Close
Copyright Memento-Mori.co

Empirical Choirs

Memorial to Lost Children in Marco Island Cemetery, 489 West Elkcam Circle, Marco, Collier County, Florida.

In the early 1970s, less than 4,000 people lived on Marco Island. Many had left earlier in the century due to economic hardship and the Great Depression. Old Marco Cemetery, as it was called at the time, was all but abandoned, left to nature and the social outcasts who came there to drink and race dirt bikes and motorcycles along its trails.

On April 10, 1973, two teenage girls, Linda Walters and Lisa Nankevill, committed suicide near the cemetery. The incident shocked the tight-knit community, particularly because they seemed like typical American high school girls. Outrage by the senselessness of the act, local residents banded together to reclaim the cemetery.

Today, a loving memorial to lost children, featuring a cherubic angel with open arms, stands in the garden-like cemetery. The road running past the cemetery is heavily traveled, and many visitors come and go without ever knowing of the tragedy that took place there some 42 years ago.

References

Copyright Memento-Mori.co

Elk’s Rest

Statue entitled “Elk’s Rest” in Oakwood Cemetery, 940 Comstock Avenue, next to Syracuse University, in Syracuse, Onondaga County, New York. “Elks Rest” was a gift from Miles S. Hencle as a tribute to his mother, Eliza T. Hencle. It marks the final resting place of Benevolent and Protective Order of Elks members who died while living in the Elks National Home in Bedford, Virginia, where there is a similar statue.

Oakwood Cemetery was designed by landscape architect Howard Daniels and opened in 1859. It is a secular Victorian “rural” or “garden” style cemetery where over 60,000 people are interred in 160 wooded acres.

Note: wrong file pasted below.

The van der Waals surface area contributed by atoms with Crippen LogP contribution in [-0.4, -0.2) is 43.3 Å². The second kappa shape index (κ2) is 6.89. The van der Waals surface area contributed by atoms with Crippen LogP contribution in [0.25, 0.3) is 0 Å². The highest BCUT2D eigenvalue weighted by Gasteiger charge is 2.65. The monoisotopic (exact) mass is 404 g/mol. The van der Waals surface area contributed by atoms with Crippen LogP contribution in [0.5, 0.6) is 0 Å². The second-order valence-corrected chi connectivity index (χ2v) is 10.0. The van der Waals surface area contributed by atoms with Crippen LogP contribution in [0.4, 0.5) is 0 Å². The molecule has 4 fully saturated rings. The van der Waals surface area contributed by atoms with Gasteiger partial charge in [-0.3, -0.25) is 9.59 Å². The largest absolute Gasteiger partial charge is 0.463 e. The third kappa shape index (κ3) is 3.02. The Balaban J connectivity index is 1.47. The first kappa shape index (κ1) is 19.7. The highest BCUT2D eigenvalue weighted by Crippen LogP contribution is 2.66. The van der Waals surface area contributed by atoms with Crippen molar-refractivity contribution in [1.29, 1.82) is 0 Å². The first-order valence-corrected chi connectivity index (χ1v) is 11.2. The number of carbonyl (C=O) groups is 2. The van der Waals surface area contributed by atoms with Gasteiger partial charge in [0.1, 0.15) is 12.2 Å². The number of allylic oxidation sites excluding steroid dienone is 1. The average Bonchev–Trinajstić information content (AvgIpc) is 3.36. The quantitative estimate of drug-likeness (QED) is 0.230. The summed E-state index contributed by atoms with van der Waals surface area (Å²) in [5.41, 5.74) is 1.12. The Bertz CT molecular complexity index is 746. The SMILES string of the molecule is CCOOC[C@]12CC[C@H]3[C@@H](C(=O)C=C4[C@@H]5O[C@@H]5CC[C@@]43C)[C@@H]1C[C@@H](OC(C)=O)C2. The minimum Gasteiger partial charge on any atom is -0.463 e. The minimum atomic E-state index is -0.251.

Copyright Memento-Mori.co

Statue entitled “Elks Rest” in Oakwood Cemetery in Syracuse, Onondaga County, New York.

References:

Copyright Memento-Mori.co

Physician Heal Thyself

Memorial to Charles Donley Miller (1895-1947) in Brookside Cemetery, at Watertown Center Loop and Brookside Drive, Watertown, Jefferson County, New York. This unique monument features a caduceus, the staff carried by Hermes in Greek mythology and used to symbolize commerce. It’s also sometimes incorrectly used to represent the medical trade, particularly ironic in this instance because the inscription around the pedestal reads: “homeopathic physician.”

References

Copyright Memento-Mori.co

Sorrow of Forgotten Pride

The Haggerty Lion in Oakwood Cemetery, 940 Comstock Avenue, next to Syracuse University, in Syracuse, Onondaga County, New York. Designed by Thomas Haggerty for his brother, Michael (1960-1974), this bronze lion is a National Smithsonian registered sculptural landmark and a favorite destination for visitors to Oakwood Cemetery. The sculpture was placed here in 1982.

Oakwood Cemetery was designed by landscape architect Howard Daniels and opened in 1859. It is a secular Victorian “rural” or “garden” style cemetery where over 60,000 people are interred in 160 wooded acres.

References:

Copyright Memento-Mori.co

The Crestfallen Amaranth

Monument to John (1835-1919), Dora (1833-1905), and Amelia (1864-1941) Nill in Brookside Cemetery, at Watertown Center Loop and Brookside Drive, Watertown, Jefferson County, New York. John Nill was a German immigrant from Nehren, Kingdom of Wurtemberg. He was a baker and cigar manufacturer by trade, Freemason, and mayor of Watertown in 1888. The inscription on his monument reads:

Humanity is our creed. To do good is our religion. The world is our home.

References

Copyright Memento-Mori.co

The Artist

Memorial to Thomas (1823-1903) and Minerva (1824-1889) Wood in Green Mount Cemetery at 250 State Street (U.S. Route 2) in the City of Montpelier, Washington County, Vermont, on bluffs along the north bank of the Winooski River. Thomas Waterman Wood was a prominent rural artist and president of the National Academy of Design.

Copyright Memento-Mori.co

Keywords: Green Mount Cemetery, Montpelier, Washington County, Vermont, artist, painter, easel, relief, portrait, Minerva “Minnie” Robinson Wood, Thomas Waterman Wood, First Congregational Church

Sources: